Suggested Buildings and Cultural Sites-1




They don’t actually enter the museum till after 3 minutes:

Italian collection at the Musee Jacquemart-Andre, Paris:

This museum has many paintings by Claude Monet:

Chartres Cathedral, also known as Cathedral Basilica of Our Lady of Chartres (French: Basilique Cathédrale Notre-Dame de Chartres), is a medieval Roman Rite Catholic cathedral located in Chartres, France, about 80 kilometres (50 mi) southwest of Paris. It is considered one of the finest examples of French Gothic architecture and is a UNESCO World Heritage Site. The current cathedral, mostly constructed between 1194 and 1250, is the last of at least five which have occupied the site since the town became a bishopric in the 4th century.

The cathedral is in an exceptional state of preservation. The majority of the original stained glass windows survive intact, while the architecture has seen only minor changes since the early 13th century. The building’s exterior is dominated by heavy flying buttresses which allowed the architects to increase the window size significantly, while the west end is dominated by two contrasting spires — a 105-metre (349 ft) plain pyramid completed around 1160 and a 113-metre (377 ft) early 16th-century Flamboyant spire on top of an older tower. Equally notable are the three great façades, each adorned with hundreds of sculpted figures illustrating key theological themes and narratives.

Since at least the 12th century the cathedral has been an important destination for travelers — and remains so to this day, attracting large numbers of Christian pilgrims, many of whom come to venerate its famous relic, the Sancta Camisa, said to be the tunic worn by the Virgin Mary at Christ’s birth, as well as large numbers of secular tourists who come to admire the cathedral’s architecture and historical merit.

The museum below is in the town of Albi has 1000 works by Toulouse-Lautrec:

This museum in Toulouse has many paintings by Pierre Bonnard (they start at 5:25):


Delphi is both an archaeological site and a modern town in Greece on the south-western spur of Mount Parnassus in the valley of Phocis. In Greek mythology, Delphi was the site of the Delphic oracle, the most important oracle in the classical Greek world, and a major site for the worship of the god Apollo after he slew the Python, a deity who lived there and protected the navel of the Earth. Python (derived from the verb pythein, “to rot”) is claimed by some to be the original name of the site in recognition of the Python that Apollo defeated (Miller, 95). The Homeric Hymn to Delphic Apollo recalled that the ancient name of this site had been Krisa. His sacred precinct in Delphi was a panhellenic sanctuary, where every four years, starting in 586 B.C. (Miller, 96) athletes from all over the Greek world competed in the Pythian Games, one of the four panhellenic (or stephanitic) games, precursors of the Modern Olympics. The victors at Delphi were presented with a laurel crown which was ceremonially cut down from a tree in Tempe by a boy who re-enacted the slaying of the Python (Miller, 96). Delphi was set apart from the other games sites because it hosted the mousikos agon, musical competitions (Miller, 95). These Pythian Games rank second among the four stephanitic games chronologically and based on importance (Miller, 96). These games, though, were different from the games at Olympia in that they were not of such vast importance to the city of Delphi as the games at Olympia were to the city of Olympia. Delphi would have been a renowned city whether or not it hosted these games; it had other attractions that led to it being labeled the “omphalos” (navel) of the earth, in other words, the center of the world (Miller, 96-7). In the inner hestia (“hearth”) of the Temple of Apollo, an eternal flame burned. After the battle of Plataea, the Greek cities extinguished their fires and brought new fire from the hearth of Greece, at Delphi; in the foundation stories of several Greek colonies, the founding colonists were first dedicated at Delphi. ( source Wikipedia )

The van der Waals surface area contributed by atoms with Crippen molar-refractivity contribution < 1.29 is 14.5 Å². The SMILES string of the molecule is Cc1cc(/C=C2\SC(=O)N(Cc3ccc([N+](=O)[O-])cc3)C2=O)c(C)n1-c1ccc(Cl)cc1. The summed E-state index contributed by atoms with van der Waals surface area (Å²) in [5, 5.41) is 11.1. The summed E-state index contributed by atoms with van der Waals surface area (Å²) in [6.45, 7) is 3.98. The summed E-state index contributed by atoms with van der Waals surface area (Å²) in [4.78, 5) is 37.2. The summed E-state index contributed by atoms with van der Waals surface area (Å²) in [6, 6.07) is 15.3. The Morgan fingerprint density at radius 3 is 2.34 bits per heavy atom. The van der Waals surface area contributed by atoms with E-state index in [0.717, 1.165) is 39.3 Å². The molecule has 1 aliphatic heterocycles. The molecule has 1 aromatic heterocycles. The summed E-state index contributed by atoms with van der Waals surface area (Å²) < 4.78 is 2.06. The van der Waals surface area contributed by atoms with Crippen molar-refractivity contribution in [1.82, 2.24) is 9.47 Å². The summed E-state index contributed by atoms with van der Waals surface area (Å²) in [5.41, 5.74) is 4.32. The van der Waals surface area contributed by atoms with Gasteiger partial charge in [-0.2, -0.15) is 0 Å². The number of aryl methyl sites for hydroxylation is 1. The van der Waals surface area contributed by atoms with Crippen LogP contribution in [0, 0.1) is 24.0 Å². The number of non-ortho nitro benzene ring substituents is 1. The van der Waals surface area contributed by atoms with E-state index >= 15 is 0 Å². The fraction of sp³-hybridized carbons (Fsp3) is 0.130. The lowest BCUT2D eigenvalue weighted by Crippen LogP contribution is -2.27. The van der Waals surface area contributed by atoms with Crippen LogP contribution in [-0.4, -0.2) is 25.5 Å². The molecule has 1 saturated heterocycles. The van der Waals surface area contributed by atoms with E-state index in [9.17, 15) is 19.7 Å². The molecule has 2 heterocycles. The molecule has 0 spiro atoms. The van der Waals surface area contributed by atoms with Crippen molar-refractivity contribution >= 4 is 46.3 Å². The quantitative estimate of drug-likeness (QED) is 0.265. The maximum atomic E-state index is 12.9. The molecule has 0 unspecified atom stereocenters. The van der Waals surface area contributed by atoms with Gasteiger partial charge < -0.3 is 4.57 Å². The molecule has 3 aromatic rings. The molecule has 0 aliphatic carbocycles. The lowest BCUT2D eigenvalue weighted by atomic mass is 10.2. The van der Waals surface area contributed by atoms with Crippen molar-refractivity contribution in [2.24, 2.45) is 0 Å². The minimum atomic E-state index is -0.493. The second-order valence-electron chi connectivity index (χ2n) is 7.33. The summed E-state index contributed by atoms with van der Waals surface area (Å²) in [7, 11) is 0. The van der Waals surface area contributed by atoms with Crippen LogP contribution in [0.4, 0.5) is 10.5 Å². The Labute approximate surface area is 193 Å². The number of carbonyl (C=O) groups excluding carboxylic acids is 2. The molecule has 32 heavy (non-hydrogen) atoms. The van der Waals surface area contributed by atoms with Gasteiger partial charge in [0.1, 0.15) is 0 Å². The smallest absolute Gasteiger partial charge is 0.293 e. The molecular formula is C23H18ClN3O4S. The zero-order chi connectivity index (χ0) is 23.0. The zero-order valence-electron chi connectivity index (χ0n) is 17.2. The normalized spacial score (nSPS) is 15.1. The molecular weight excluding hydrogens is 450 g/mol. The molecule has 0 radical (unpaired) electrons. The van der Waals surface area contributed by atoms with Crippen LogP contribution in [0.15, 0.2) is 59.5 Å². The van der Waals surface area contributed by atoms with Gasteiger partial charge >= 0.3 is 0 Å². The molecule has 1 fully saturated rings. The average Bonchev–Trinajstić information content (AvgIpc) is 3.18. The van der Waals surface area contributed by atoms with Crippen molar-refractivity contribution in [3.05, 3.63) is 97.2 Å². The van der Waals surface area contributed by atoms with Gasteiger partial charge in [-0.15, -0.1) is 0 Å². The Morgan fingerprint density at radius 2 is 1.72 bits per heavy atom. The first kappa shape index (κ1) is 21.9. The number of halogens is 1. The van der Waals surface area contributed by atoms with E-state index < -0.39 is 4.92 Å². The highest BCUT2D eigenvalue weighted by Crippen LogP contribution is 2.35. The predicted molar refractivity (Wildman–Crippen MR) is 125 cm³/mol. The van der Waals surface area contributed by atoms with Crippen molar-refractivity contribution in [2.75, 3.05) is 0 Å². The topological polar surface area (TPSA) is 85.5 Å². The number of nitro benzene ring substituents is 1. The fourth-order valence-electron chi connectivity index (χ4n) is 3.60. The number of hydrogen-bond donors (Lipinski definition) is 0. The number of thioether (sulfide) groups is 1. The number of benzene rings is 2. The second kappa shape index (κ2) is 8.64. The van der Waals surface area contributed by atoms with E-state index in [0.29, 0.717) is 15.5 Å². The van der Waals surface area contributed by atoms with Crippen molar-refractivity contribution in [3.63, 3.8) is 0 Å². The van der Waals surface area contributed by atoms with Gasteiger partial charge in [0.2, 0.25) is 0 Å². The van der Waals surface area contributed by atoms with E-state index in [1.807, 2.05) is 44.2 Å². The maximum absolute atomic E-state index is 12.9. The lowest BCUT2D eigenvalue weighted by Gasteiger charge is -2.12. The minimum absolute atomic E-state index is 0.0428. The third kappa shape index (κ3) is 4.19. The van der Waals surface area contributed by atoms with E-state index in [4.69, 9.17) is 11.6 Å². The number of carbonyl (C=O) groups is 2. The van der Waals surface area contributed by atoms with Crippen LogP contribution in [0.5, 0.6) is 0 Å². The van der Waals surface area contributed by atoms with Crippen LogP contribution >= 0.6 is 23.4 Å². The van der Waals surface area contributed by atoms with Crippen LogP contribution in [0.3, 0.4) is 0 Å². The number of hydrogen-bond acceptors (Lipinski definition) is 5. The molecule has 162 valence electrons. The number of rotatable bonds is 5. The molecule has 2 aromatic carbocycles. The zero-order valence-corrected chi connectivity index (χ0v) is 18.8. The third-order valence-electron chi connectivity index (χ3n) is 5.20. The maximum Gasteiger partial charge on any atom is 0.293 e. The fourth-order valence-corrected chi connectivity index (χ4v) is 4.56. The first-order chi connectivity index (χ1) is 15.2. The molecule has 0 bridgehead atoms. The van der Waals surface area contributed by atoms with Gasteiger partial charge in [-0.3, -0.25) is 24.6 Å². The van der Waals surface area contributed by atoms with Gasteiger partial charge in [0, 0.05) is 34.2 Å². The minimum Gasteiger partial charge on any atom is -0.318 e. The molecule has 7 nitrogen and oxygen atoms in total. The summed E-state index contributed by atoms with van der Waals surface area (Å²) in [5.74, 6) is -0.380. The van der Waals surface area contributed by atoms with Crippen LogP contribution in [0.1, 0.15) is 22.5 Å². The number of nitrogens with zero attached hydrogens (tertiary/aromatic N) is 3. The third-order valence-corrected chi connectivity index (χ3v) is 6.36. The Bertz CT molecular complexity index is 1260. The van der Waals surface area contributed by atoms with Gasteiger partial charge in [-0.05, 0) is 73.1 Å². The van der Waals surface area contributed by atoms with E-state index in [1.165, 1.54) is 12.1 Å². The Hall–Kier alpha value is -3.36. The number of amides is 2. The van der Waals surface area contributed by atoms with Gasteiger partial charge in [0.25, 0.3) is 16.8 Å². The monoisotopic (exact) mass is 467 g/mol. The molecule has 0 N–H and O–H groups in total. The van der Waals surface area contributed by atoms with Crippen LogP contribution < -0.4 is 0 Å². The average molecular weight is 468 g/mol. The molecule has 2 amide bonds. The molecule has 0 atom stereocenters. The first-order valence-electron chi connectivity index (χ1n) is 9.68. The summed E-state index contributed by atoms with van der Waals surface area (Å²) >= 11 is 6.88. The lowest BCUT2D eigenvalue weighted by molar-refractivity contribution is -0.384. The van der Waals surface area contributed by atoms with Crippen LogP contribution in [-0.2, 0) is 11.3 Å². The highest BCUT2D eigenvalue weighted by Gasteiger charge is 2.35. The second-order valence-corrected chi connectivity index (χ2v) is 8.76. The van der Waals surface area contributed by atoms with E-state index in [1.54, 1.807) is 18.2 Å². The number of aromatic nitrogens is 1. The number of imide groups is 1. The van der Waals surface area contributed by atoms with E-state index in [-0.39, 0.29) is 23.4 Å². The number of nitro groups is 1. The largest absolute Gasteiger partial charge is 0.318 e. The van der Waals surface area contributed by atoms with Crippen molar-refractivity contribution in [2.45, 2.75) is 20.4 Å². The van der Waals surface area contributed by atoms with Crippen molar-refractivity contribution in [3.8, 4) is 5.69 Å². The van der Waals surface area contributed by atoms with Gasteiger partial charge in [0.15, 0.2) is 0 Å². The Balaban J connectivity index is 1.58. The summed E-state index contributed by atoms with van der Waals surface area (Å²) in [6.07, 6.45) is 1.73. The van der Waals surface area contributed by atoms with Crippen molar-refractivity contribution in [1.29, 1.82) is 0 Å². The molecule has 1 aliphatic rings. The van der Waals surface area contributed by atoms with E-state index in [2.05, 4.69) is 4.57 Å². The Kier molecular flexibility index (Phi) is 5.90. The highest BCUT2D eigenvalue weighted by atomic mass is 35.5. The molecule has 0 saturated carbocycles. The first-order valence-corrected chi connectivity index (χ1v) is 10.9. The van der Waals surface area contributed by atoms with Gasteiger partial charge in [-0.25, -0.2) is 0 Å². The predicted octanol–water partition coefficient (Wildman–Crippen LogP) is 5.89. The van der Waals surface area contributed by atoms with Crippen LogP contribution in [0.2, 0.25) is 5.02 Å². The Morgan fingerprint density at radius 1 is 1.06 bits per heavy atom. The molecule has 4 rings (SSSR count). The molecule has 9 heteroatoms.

Jacques Cousteau and others believed Greece’s Santorini to be the likely site of the legend of the lost city of Atlantis.
Crescent-shaped Santorini (or Thíra), the precious gem of the Aegean, is actually a group of islands consisting of Thíra, Thirassiá, Asproníssi, Palea and Nea Kaméni in the southernmost part of Cyclades.

The complex of Santorini islands is still an active volcano (the same as Méthana, Mílos and Nísiros) and may be the only volcano in the world whose crater is in the sea. The islands that form Santorini came into existence as a result of intensive volcanic activity; twelve huge eruptions occurred, one approximately every 20,000 years, and each violent eruption caused the collapse of the volcano’s central part creating a large crater (caldera). The volcano, however, managed to recreate itself over and over again.  The Aegean Sea here is the most beautiful shade of blue.


In Siena, Italy:

In Florence:

Monastery of San Marco, Florence:

In Venice:

In Padova (Padua):

In the Ducal Palace in Urbino, Italy:

In Rome area:

Vatican Museum begins at 8:25:

Video begins with Piazzi del Popolo and then goes on to Villa Borghese Gardens at 2:47:

Galleria Borghese featuring works by Bernini, Canova, Caravaggio, Rafael, Perugino, Messina, Cranach, Carracci, Rubens, Bellini, and Titian:

Great Byzantine mosaics:

Small church designed by Bernini:

Tiny chapel designed by Bramante:

English poet John Keats lived, died and is buried in Rome: